It is time to review Singapore’s foreign labour policy and see if the country can become less dependent on foreign workers, said Mr Liang Eng Hwa (Bukit Panjang).
For years, foreign workers have helped fuel Singapore’s progress and complete large-scale infrastructure projects. However, two major events have made clear the need for a review, he said.
First is the Covid-19 outbreak in foreign worker dormitories, when thousands of foreign workers were infected with the coronavirus, and which highlighted “unanticipated costs” in Singapore’s reliance on foreign labour, said Mr Liang.
The second event, he added, was the Little India riot in 2013.
Despite measures taken after the two events, more can still be done to reduce dependence on foreign labour, he said.
On the second day of the debate on the President’s Address in Parliament yesterday, Mr Liang was among several MPs who focused on Singapore’s foreign labour policies and the issues that local workers face in a tight labour market.
There is a need for foreign labour in sectors like construction but more must be done to improve productivity, he said.
For the construction sector, the Government can encourage productivity, for instance, by awarding tenders to firms that use productive construction methods, and rely less on foreign workers.
Demand for foreign labour can also be reduced by being more “discerning” about major construction projects, Mr Liang said.
For example, it is wasteful to demolish buildings that are in good condition only to replace them with similar buildings, as in the case of some collective sale developments, he added.
He also asked if it was necessary to proceed with plans to build Changi Airport’s Terminal 5, especially when air travel is in the doldrums due to the pandemic.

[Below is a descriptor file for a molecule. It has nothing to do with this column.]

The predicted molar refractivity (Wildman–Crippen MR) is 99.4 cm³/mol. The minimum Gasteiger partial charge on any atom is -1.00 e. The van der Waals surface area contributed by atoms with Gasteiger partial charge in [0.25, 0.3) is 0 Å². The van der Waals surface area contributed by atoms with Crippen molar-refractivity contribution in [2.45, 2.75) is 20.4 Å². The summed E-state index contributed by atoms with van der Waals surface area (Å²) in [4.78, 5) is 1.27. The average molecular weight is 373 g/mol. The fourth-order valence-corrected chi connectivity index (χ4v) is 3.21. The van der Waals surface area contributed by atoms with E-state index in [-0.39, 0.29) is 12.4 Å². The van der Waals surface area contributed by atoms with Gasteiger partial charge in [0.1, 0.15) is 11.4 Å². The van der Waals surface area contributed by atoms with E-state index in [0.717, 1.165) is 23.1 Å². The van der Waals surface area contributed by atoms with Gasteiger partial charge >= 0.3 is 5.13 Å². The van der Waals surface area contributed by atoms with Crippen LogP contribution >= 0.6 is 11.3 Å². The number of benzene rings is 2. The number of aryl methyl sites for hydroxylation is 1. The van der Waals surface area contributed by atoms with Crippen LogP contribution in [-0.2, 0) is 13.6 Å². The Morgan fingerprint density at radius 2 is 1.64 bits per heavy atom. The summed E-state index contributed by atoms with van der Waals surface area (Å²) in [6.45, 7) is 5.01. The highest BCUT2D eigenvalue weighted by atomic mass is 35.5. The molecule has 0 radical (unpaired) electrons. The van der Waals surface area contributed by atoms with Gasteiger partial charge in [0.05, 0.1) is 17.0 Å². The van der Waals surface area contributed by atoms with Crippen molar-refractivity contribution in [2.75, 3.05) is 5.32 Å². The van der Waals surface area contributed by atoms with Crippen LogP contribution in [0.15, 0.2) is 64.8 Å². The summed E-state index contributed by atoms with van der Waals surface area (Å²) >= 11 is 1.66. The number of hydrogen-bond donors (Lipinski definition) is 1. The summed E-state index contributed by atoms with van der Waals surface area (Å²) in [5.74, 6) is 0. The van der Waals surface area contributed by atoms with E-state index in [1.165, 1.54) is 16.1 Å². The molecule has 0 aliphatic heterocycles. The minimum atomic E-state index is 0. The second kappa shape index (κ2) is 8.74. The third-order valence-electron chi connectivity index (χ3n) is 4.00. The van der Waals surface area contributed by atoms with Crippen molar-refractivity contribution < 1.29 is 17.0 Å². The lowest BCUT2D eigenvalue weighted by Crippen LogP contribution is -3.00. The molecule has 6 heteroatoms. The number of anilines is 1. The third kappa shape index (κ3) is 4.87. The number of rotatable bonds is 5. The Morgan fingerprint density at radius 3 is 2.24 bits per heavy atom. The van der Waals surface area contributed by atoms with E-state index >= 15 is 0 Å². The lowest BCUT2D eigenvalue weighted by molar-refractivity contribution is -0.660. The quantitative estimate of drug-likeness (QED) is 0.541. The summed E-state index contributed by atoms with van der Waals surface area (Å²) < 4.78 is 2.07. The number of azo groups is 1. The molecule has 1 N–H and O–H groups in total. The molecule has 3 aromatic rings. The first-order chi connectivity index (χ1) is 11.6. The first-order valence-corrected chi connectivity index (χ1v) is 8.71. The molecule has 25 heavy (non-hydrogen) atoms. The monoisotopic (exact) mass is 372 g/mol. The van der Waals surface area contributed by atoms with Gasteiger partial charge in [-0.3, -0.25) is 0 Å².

NURTURE SOFT SKILLS
Most businesses place considerable value on the ability to articulate thoughts and ideas clearly, to communicate effectively and demonstrate willingness to collaborate and work as a team.
MS TIN PEI LING, MP for MacPherson, calling for more focused efforts to nurture the soft skills of local workers.
Said Mr Liang: “Are the risks now too high to go ahead with this massive investment?
“Can we work within our existing four terminals, regenerate new value propositions and optimise what we already have with the terminals and the set-up?”
Mr Liang said he welcomed last week’s news that the minimum qualifying salaries for Employment Pass (EP) holders will be increased.
To complement this, Singapore needs to maximise the potential of its local workforce, he added.
Ms Tin Pei Ling (MacPherson) made similar suggestions when she called for more focused efforts to nurture the soft skills of local workers.
These include leadership and communication skills, which are “invaluable” compared with paper qualifications, and greater emphasis must be placed on them.
Said Ms Tin: “Most businesses place considerable value on the ability to articulate thoughts and ideas clearly, to communicate effectively and demonstrate willingness to collaborate and work as a team.”
Singapore’s education system needs to make sure its citizens remain the preferred choice of employers by cultivating these skills, and the Government should formulate a plan to groom young adults in the local workforce for potential leadership positions, she added.
Employers, too, can do their part by making clear their expectations of corporate leaders and having a framework identifying key criteria, behaviours and attitudes needed at various levels of management, said Ms Tin.
This way, Singaporeans can be clear about what they have to do to get promoted, she added.
Cases where a local professional is passed over for a foreigner have given rise to complaints about discrimination, said Ms Joan Pereira (Tanjong Pagar GRC).
She cited an anecdote about one of her residents who was replaced by a foreigner after getting retrenched.
Ms Pereira urged the Government to do more to prevent such hiring biases, and said that while she supported increasing the qualifying salaries for EP holders, this was not enough. She suggested improving hotlines to make it easier for whistle-blowers to report such practices.
The Government should also adopt a consultative process to work more closely with employers to find out what difficulties they face in hiring local workers, and work through these issues in a constructive manner, she said.
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